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Cited by 42 (6 self)
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Recent algorithms like RTDP and LAO* combine the strength of Heuristic Search (HS) and Dynamic Programming (DP) methods by exploiting knowledge of the initial state and an admissible heuristic function for producing optimal policies without evaluating the entire space. In this paper, we introduce and analyze three new HS/DP algorithms.
GPT: A Tool for Planning with Uncertainty and Partial Information
 In Proc. IJCAI01 Workshop on Planning with Uncertainty and Incomplete Information
, 2001
"... Introduction We describe the GPT system and its utilization over a number of examples. GPT (General Planning Tool) is an integrated software tool for modeling, analyzing and solving a wide range of planning problems dealing with uncertainty and partial information, that has been used for us and othe ..."
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Cited by 35 (9 self)
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Introduction We describe the GPT system and its utilization over a number of examples. GPT (General Planning Tool) is an integrated software tool for modeling, analyzing and solving a wide range of planning problems dealing with uncertainty and partial information, that has been used for us and others for research and teaching. Our approach is based on different state models that can handle various types of action dynamics (deterministic and probabilistic) and sensor feedback (null, partial, and complete). The system consists mainly of a highlevel language for expressing actions, sensors, and goals, and a bundle algorithms based on heuristic search for solving them. The language is one of GPT's strengths since it presents the user a consistent and unified framework for the planning task. These descriptions are then solved by appropriate algorithms chosen from the bun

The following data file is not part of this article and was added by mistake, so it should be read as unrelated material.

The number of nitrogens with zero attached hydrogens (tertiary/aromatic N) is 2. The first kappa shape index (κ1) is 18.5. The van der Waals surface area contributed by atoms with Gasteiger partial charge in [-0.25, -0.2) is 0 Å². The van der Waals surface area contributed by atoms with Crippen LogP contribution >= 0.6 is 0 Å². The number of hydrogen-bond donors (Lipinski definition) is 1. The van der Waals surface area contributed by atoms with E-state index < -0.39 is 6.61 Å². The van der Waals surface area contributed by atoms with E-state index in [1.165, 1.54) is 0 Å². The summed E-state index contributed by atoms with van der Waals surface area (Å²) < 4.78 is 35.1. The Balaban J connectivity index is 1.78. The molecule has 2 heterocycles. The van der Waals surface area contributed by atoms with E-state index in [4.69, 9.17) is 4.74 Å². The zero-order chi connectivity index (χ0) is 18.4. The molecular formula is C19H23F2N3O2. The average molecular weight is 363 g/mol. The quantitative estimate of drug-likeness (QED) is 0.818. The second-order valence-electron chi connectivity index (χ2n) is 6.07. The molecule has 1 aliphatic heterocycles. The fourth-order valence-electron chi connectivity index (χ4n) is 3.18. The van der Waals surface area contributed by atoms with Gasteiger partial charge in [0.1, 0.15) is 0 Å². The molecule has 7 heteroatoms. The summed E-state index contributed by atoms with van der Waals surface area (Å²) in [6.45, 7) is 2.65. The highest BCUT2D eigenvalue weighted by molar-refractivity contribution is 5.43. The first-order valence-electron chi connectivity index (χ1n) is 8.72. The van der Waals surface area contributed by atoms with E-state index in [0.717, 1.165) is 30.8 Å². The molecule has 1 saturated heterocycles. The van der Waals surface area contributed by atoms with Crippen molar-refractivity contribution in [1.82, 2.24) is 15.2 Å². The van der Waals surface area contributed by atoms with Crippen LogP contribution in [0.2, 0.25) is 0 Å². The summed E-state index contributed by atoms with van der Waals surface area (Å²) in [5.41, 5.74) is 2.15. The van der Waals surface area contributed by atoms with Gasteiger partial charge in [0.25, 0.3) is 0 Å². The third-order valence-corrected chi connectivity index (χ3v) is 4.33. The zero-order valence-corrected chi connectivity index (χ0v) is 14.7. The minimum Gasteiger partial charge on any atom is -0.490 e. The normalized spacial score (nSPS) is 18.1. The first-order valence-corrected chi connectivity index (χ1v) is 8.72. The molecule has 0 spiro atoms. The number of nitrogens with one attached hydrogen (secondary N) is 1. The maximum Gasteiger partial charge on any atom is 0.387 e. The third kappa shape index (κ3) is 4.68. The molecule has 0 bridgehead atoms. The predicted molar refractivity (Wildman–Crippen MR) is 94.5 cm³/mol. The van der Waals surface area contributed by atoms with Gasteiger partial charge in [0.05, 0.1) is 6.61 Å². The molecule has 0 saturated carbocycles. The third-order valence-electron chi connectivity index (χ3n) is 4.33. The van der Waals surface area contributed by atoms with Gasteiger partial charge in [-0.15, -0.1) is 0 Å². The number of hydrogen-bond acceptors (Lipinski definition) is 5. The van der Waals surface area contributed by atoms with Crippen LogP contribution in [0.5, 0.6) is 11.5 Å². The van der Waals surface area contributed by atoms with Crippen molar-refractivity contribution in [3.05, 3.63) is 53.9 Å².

Taxes and quotas for a stock pollutant with multiplicative uncertainty
 J. Public Econ
"... We compare taxes and quotas when �rms and the regulator have asymmetric information about the slope of �rms ’ abatement costs. Damages are caused by a stock pollutant. We calibrate the model using cost and damage estimates of greenhouse gasses. Taxes dominate quotas, as with additive uncertainty. Th ..."
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Cited by 32 (12 self)